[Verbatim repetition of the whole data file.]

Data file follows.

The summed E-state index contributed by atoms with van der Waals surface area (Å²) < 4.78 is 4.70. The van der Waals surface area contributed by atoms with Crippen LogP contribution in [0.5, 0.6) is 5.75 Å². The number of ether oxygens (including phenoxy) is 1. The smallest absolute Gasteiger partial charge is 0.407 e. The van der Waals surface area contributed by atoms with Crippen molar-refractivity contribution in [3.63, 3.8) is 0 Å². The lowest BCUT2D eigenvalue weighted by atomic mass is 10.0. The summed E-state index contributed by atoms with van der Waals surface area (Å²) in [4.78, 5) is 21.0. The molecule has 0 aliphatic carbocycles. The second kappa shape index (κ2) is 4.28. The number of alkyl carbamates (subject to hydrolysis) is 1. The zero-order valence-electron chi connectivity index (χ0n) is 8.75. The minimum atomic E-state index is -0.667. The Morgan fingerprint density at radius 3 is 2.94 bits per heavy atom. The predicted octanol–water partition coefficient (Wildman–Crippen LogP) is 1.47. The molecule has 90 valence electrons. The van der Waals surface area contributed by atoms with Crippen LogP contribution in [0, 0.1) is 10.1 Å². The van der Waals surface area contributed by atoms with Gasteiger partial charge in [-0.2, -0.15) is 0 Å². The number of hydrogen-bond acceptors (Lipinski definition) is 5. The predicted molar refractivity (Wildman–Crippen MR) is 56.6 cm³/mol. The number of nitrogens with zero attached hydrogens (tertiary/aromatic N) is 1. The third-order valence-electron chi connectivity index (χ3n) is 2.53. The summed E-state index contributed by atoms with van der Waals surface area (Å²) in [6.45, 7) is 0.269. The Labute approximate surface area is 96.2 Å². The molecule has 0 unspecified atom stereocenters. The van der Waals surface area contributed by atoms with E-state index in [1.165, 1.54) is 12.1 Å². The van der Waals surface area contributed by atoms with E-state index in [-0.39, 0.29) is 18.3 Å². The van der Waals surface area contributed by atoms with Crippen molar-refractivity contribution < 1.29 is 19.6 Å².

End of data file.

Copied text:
The summed E-state index contributed by atoms with van der Waals surface area (Å²) < 4.78 is 4.70. The van der Waals surface area contributed by atoms with Crippen LogP contribution in [0.5, 0.6) is 5.75 Å². The number of ether oxygens (including phenoxy) is 1. The smallest absolute Gasteiger partial charge is 0.407 e. The van der Waals surface area contributed by atoms with Crippen molar-refractivity contribution in [3.63, 3.8) is 0 Å². The lowest BCUT2D eigenvalue weighted by atomic mass is 10.0. The summed E-state index contributed by atoms with van der Waals surface area (Å²) in [4.78, 5) is 21.0. The molecule has 0 aliphatic carbocycles. The second kappa shape index (κ2) is 4.28. The number of alkyl carbamates (subject to hydrolysis) is 1. The zero-order valence-electron chi connectivity index (χ0n) is 8.75. The minimum atomic E-state index is -0.667. The Morgan fingerprint density at radius 3 is 2.94 bits per heavy atom. The predicted octanol–water partition coefficient (Wildman–Crippen LogP) is 1.47. The molecule has 90 valence electrons. The van der Waals surface area contributed by atoms with Crippen LogP contribution in [0, 0.1) is 10.1 Å². The van der Waals surface area contributed by atoms with Gasteiger partial charge in [-0.2, -0.15) is 0 Å². The number of hydrogen-bond acceptors (Lipinski definition) is 5. The predicted molar refractivity (Wildman–Crippen MR) is 56.6 cm³/mol. The number of nitrogens with zero attached hydrogens (tertiary/aromatic N) is 1. The third-order valence-electron chi connectivity index (χ3n) is 2.53. The summed E-state index contributed by atoms with van der Waals surface area (Å²) in [6.45, 7) is 0.269. The Labute approximate surface area is 96.2 Å². The molecule has 0 unspecified atom stereocenters. The van der Waals surface area contributed by atoms with E-state index in [1.165, 1.54) is 12.1 Å². The van der Waals surface area contributed by atoms with E-state index in [-0.39, 0.29) is 18.3 Å². The van der Waals surface area contributed by atoms with Crippen molar-refractivity contribution < 1.29 is 19.6 Å².